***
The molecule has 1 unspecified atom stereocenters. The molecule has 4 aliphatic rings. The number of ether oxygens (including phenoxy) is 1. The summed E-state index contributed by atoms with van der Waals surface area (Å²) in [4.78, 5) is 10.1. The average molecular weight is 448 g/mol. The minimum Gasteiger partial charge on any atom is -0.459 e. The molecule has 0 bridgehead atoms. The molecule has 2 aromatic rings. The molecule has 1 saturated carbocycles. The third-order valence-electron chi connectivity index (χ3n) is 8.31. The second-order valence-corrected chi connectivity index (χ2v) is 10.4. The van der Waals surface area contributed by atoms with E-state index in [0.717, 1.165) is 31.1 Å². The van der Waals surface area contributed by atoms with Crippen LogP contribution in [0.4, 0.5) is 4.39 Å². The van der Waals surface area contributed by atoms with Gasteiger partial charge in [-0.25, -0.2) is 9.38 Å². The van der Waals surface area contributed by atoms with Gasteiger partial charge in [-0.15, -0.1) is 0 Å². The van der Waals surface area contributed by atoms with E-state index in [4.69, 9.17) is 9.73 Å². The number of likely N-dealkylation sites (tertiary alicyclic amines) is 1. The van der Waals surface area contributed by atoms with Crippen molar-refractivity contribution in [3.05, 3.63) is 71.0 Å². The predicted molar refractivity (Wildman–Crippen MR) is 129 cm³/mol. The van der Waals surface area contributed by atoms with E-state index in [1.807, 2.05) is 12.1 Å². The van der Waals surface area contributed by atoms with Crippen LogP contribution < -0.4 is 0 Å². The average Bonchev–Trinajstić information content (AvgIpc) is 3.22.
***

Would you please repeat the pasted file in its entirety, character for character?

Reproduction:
The molecule has 1 unspecified atom stereocenters. The molecule has 4 aliphatic rings. The number of ether oxygens (including phenoxy) is 1. The summed E-state index contributed by atoms with van der Waals surface area (Å²) in [4.78, 5) is 10.1. The average molecular weight is 448 g/mol. The minimum Gasteiger partial charge on any atom is -0.459 e. The molecule has 0 bridgehead atoms. The molecule has 2 aromatic rings. The molecule has 1 saturated carbocycles. The third-order valence-electron chi connectivity index (χ3n) is 8.31. The second-order valence-corrected chi connectivity index (χ2v) is 10.4. The van der Waals surface area contributed by atoms with E-state index in [0.717, 1.165) is 31.1 Å². The van der Waals surface area contributed by atoms with Crippen LogP contribution in [0.4, 0.5) is 4.39 Å². The van der Waals surface area contributed by atoms with Gasteiger partial charge in [-0.25, -0.2) is 9.38 Å². The van der Waals surface area contributed by atoms with Gasteiger partial charge in [-0.15, -0.1) is 0 Å². The van der Waals surface area contributed by atoms with E-state index in [4.69, 9.17) is 9.73 Å². The number of likely N-dealkylation sites (tertiary alicyclic amines) is 1. The van der Waals surface area contributed by atoms with Crippen molar-refractivity contribution in [3.05, 3.63) is 71.0 Å². The predicted molar refractivity (Wildman–Crippen MR) is 129 cm³/mol. The van der Waals surface area contributed by atoms with E-state index in [1.807, 2.05) is 12.1 Å². The van der Waals surface area contributed by atoms with Crippen LogP contribution < -0.4 is 0 Å². The average Bonchev–Trinajstić information content (AvgIpc) is 3.22.